I wanted to ask you how you see Maimonides and his teachings.
Do you also see him as a questionable person whose mind did not reach “the level of your intelligence”? How do you see a philosopher like him, whom few of his own people have matched yet who still maintained that we must fulfill all the laws without verging right or left? What did he miss that you were smart enough to see?
Despite the mocking, cynical tone, we will answer your question because it can explain our opinions to our readers.
We will begin with the Talmudic text, for it, and not the Holy Writ, is the obligating text for Jews, from the destruction of the Second Temple to this day. Since the development of the Oral Torah, the value of the Scriptures as a book of law and instruction has decreased and its place remains only in the holy ark, behind locked doors and a fancy curtain. The Talmudic text, which serves as the legal/Halachic infrastructure, is not systematically edited: it contains no philosophy, methodological inquiry, or even an organized set of laws. For the most part it is a collection of topics, moving from issue to issue, from story to story, from legend to legal issue. From this mixture of topics the reader must extract the Halachic conclusion which stems from the text, and Maimonides took this burden upon himself in his book HaYad HaChazakah. In our writings, found on this site, we have shown that the opinions of the Talmudic sages are far from science, history, philosophy, and ethics, and all their words only religious exhortations to uphold and preserve the narrow religious community, weak and persecuted as a lamb amongst seventy wolves.
Maimonides, who lived in the modern era, in the Middle Ages, at a time when Muslim philosophy was at its zenith, has opinions and an outlook which were radically different from those of the Talmudic sages. First, Maimonides had a philosophical approach (though not in the current meaning of philosophy, but in the Platonic: to defend the Jewish religion) and it is presented in the book Guide to the Perplexed. According to Maimonides “reason” is the basis upon which one must rest, and if the Talmud or the Scriptures write things which contradict reason then the writings must be distorted and emasculated to make them suit reason (Guide to the Perplexed part II, chapter 25). For more on the topic see our answers to The Torah has achieved its educational goals and Compromising education as a system of education in the Torah. As to your puzzlement about how Maimonides, as a rationalist, could demand the fulfillment of all commandments, the answer is simple and clear. The Jewish nation, through the generations, required a system of law, and anyone who is a part of this society must accept the laws, just as every citizen must accept the system of laws even if the legislature is made up of unethical ignoramuses who lust for money, power, and sex. Thus did Maimonides write in the introduction to Yad HaChazakah: “All that is in the Babylonian Talmud is obligatory for all Jews to follow and are forced upon each city and state, to follow all the customs which the Talmudic sages instituted, to follow their decrees and to obey their ordinances, because what is written in the Gemara has been agreed to by all of Israel.” According to Maimonides, “because [it] has been agreed to by all of Israel” we are obligated to hand down rulings in accord with the Talmud. Not because the Talmud’s authors were wise, smart, and knew the entire Torah, but because this is what the Jews accepted upon themselves.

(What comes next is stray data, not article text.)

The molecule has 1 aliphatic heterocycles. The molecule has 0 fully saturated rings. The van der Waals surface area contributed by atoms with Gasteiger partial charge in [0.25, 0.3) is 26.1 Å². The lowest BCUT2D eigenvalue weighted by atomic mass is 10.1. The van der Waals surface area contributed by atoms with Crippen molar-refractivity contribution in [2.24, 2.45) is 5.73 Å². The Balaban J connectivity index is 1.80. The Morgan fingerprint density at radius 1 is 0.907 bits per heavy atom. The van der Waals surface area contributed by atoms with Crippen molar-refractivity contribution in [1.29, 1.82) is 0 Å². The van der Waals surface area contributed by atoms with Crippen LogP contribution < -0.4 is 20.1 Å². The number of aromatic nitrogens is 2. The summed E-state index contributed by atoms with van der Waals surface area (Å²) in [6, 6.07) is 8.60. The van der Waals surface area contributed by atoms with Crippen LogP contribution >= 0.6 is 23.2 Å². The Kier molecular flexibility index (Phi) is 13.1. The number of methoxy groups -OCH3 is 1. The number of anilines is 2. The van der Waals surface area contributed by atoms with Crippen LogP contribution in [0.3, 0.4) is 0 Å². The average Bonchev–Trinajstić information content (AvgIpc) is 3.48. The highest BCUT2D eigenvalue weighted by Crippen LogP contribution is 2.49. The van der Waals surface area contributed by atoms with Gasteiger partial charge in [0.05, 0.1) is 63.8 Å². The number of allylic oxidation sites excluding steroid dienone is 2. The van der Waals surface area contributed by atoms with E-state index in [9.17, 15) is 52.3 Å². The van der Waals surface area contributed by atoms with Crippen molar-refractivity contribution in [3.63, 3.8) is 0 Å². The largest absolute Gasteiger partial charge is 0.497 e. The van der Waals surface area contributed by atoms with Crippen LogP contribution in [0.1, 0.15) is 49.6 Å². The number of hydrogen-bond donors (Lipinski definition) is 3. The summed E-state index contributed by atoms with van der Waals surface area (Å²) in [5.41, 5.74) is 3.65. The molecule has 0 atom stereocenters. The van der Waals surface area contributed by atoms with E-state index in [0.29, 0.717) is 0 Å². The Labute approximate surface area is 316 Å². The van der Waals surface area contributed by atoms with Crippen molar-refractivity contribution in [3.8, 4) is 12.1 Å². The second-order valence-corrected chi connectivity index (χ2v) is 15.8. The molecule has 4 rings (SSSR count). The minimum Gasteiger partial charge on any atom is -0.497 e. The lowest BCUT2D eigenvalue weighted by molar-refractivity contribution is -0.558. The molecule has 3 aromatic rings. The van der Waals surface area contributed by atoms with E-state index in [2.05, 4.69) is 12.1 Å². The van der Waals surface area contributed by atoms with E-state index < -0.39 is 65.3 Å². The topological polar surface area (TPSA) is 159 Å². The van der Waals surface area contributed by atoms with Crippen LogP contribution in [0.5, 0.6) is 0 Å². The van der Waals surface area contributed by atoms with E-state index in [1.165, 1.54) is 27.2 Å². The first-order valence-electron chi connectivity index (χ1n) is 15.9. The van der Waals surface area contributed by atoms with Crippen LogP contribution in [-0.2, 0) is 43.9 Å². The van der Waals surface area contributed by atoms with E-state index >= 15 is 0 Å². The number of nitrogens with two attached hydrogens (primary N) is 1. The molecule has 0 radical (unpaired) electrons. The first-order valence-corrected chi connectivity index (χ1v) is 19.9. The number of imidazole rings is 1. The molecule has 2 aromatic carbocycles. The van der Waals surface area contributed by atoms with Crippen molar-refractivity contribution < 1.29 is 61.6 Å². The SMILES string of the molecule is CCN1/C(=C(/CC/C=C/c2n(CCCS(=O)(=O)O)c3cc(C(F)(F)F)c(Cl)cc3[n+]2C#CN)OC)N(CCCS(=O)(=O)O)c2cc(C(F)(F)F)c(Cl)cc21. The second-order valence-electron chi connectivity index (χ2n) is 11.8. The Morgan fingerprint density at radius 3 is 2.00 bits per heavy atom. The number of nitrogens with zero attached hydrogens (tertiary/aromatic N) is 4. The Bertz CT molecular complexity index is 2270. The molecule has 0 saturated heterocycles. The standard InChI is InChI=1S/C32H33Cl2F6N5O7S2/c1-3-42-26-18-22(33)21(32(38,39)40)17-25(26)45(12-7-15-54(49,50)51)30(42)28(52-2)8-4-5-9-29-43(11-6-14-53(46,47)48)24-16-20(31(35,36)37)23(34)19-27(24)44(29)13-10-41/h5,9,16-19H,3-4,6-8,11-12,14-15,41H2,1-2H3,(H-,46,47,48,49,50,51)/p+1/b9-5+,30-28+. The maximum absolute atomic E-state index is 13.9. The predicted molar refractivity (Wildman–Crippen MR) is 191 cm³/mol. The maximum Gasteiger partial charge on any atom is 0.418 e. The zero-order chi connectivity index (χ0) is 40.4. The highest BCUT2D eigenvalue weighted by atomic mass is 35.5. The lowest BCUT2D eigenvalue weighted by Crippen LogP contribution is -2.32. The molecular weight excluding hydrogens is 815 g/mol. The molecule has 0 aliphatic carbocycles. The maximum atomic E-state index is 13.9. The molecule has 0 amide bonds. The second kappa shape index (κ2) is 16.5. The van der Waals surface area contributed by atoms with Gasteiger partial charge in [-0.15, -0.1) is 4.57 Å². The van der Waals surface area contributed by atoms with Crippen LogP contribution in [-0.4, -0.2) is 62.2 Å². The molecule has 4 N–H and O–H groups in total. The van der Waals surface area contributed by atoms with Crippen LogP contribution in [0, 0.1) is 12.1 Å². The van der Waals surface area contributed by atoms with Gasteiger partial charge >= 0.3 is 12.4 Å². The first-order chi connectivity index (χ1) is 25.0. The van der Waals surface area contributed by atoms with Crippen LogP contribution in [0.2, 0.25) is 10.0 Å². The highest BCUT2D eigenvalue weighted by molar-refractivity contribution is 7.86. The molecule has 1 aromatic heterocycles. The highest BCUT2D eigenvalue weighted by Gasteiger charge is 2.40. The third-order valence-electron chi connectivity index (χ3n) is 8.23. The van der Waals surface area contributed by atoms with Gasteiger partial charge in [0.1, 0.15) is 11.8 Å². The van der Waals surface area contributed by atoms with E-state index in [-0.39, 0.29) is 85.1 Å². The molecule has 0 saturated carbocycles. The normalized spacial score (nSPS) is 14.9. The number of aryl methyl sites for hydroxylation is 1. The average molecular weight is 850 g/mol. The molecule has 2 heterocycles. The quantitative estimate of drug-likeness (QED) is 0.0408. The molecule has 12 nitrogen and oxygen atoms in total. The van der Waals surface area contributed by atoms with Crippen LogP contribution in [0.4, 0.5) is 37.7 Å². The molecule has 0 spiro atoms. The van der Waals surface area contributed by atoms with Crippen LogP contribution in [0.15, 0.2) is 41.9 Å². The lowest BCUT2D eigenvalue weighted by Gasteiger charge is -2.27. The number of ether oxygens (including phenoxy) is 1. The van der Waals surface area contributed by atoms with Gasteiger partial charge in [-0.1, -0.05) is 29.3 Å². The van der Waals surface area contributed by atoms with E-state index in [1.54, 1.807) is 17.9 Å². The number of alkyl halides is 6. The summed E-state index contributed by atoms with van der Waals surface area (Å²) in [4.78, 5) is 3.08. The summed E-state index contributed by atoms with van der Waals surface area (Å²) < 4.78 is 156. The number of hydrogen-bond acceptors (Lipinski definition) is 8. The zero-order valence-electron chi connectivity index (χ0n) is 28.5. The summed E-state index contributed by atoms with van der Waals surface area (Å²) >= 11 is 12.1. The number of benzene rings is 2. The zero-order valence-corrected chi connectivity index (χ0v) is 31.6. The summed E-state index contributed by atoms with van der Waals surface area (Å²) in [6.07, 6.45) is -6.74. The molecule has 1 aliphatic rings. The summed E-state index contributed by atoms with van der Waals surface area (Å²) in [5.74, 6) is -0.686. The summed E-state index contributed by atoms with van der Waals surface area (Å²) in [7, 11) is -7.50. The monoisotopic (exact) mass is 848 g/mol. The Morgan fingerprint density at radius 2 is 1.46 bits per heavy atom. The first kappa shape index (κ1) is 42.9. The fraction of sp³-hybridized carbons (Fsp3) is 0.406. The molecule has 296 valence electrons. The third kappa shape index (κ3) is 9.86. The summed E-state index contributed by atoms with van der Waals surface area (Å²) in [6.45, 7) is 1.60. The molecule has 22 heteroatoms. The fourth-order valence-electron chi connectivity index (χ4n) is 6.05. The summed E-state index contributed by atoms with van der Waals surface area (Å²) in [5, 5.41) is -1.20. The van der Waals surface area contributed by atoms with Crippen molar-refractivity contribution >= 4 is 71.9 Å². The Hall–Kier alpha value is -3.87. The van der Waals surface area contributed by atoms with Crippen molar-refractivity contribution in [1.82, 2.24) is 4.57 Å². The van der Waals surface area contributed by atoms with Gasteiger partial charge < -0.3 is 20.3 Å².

But in the modern age, from the age of enlightenment, most Jews no longer accept the sages of the Talmud, and instead accept enlightened laws. The reality of the Jewish nation has changed. It is no longer in exile under foreign domination; it has its own sovereign country. Therefore the value of Talmudic Halacha has been marginalized; leaders still hold fast to Halacha but do not use it as a system of laws, only as a system of faith and divine commandments, understanding that the law of the land (secular law) is the law which will preserve them. Thus do the religious turn Halacha into a laughing stock, as is appropriate.
From my words above you can conclude that Maimonides would demand that the public which views itself as religious do as Prof. Yeshayahu Leibowitz OBM demanded of religious Jewry: “Innovation, which means renewing Halacha and presenting it as a realistic and current program of laws for a state and a lifestyle for society” (Judaism, the Jewish People, and the State of Israel, pg. 154). Since the religious public would have to present a fundamentally changed Halacha, we can have a true cultural war, pitting the representatives of the enlightened, free, and humanistic world against the representatives of religion. Today the enlightened public fights isolationist cults who deal with trivialities and nonsense like what the law is if a red heifer sprouts a white hair on its tail, how to buy a slave, and when one may steal from a gentile…